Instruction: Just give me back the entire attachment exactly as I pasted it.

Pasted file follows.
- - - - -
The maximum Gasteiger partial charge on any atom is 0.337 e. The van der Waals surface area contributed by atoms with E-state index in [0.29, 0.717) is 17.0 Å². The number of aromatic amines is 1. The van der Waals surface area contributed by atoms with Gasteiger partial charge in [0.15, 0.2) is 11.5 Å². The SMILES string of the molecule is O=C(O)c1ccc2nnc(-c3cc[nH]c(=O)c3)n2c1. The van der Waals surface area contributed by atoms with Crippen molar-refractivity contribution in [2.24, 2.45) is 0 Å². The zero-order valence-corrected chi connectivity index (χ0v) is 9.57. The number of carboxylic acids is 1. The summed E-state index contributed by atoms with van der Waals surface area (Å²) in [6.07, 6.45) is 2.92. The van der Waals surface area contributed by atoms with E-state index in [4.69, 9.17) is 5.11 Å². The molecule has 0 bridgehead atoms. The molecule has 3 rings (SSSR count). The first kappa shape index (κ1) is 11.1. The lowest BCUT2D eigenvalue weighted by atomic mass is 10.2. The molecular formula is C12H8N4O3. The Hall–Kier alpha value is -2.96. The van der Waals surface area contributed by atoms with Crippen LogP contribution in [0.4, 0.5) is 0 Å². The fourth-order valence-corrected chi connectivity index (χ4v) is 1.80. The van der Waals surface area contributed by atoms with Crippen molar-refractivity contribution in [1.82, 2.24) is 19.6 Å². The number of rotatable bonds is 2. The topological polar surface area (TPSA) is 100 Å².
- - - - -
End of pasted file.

The maximum Gasteiger partial charge on any atom is 0.337 e. The van der Waals surface area contributed by atoms with E-state index in [0.29, 0.717) is 17.0 Å². The number of aromatic amines is 1. The van der Waals surface area contributed by atoms with Gasteiger partial charge in [0.15, 0.2) is 11.5 Å². The SMILES string of the molecule is O=C(O)c1ccc2nnc(-c3cc[nH]c(=O)c3)n2c1. The van der Waals surface area contributed by atoms with Crippen molar-refractivity contribution in [2.24, 2.45) is 0 Å². The zero-order valence-corrected chi connectivity index (χ0v) is 9.57. The number of carboxylic acids is 1. The summed E-state index contributed by atoms with van der Waals surface area (Å²) in [6.07, 6.45) is 2.92. The van der Waals surface area contributed by atoms with E-state index in [4.69, 9.17) is 5.11 Å². The molecule has 0 bridgehead atoms. The molecule has 3 rings (SSSR count). The first kappa shape index (κ1) is 11.1. The lowest BCUT2D eigenvalue weighted by atomic mass is 10.2. The molecular formula is C12H8N4O3. The Hall–Kier alpha value is -2.96. The van der Waals surface area contributed by atoms with Crippen LogP contribution in [0.4, 0.5) is 0 Å². The fourth-order valence-corrected chi connectivity index (χ4v) is 1.80. The van der Waals surface area contributed by atoms with Crippen molar-refractivity contribution in [1.82, 2.24) is 19.6 Å². The number of rotatable bonds is 2. The topological polar surface area (TPSA) is 100 Å².